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Exercise Stress Myocardial Perfusion Imaging Test

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What is an Exercise Stress Myocardial Perfusion Imaging Test?

The exercise stress myocardial perfusion imaging test assesses the blood flow to the heart muscle when the heart is made to work harder ('stressed'). This test determines the likelihood of a blockage in one or more of the coronary arteries. Blood flow in the heart is assessed by injecting a very small amount of a radioactive chemical, usually technetium or thallum, which is absorbed by the heart. The heart is then imaged using a special gamma camera.

Patients usually undergo a treadmill exercise to create stress to the heart and to assess the adequacy of blood supply to the heart muscle.

 CVM_Exercise Stress Myocardial Perfusion Imaging Test 1.png

Imaging table and the gamma camera used to capture images of the heart.

What is the Purpose of the Test?

Coronary arteries are blood vessels supplying the heart. They can be abnormally narrowed in a medical condition called atherosclerosis. For patients with atherosclerosis, there may not be enough blood flow to the heart during physical exertion, leading to symptoms of chest discomfort and shortness of breath.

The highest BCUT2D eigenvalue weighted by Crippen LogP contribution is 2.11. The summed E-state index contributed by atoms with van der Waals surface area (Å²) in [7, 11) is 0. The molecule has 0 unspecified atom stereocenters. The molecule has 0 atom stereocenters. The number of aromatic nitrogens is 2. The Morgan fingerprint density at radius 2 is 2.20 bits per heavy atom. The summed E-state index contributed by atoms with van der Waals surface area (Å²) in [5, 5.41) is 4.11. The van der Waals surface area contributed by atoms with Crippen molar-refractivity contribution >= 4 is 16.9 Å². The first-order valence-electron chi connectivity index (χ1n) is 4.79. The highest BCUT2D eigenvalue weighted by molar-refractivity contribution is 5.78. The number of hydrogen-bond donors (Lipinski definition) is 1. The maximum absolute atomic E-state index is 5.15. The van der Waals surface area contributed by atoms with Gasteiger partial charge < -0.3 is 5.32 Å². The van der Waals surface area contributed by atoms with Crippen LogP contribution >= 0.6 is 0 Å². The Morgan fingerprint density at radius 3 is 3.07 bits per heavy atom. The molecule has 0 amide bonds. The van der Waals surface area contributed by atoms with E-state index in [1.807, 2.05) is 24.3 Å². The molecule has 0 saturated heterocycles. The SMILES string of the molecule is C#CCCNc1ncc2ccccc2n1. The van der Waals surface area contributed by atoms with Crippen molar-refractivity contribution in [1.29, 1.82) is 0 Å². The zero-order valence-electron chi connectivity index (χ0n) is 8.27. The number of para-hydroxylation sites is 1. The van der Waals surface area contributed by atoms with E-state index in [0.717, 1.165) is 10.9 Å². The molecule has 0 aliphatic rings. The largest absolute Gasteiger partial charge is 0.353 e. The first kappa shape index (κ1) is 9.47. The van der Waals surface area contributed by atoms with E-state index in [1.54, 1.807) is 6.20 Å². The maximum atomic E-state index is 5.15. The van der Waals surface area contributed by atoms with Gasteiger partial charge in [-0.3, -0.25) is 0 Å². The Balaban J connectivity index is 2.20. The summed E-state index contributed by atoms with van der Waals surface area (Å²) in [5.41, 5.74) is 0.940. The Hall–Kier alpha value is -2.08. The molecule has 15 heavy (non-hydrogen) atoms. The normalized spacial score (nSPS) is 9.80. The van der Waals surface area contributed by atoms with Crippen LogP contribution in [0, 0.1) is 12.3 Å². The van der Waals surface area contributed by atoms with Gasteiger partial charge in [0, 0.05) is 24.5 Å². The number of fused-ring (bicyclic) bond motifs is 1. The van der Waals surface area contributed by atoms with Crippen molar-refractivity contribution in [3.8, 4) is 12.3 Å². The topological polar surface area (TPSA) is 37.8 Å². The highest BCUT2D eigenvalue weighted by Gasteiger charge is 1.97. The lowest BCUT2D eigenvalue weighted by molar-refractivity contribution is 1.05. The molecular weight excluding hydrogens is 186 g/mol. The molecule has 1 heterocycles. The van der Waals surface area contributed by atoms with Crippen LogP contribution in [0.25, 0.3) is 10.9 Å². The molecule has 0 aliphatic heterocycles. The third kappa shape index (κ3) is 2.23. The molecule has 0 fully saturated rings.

This test assesses the blood flow to the heart and also gives the doctor an indication of how strongly the heart is beating (the ejection fraction). These are the two most important pieces of information a doctor needs when evaluating a patient for heart disease.

What can I Expect?

The test is performed in the Nuclear Cardiology Laboratory. It consists of the stress phase and the rest phase, both of which are usually completed on the same day. However, in some cases due to technical factors, it may be necessary to perform each phase on separate days.

Before the Test

Your height and weight will be taken. A small plastic tube or cannula is inserted in one of the veins on your hand for injection of the radioactive chemical.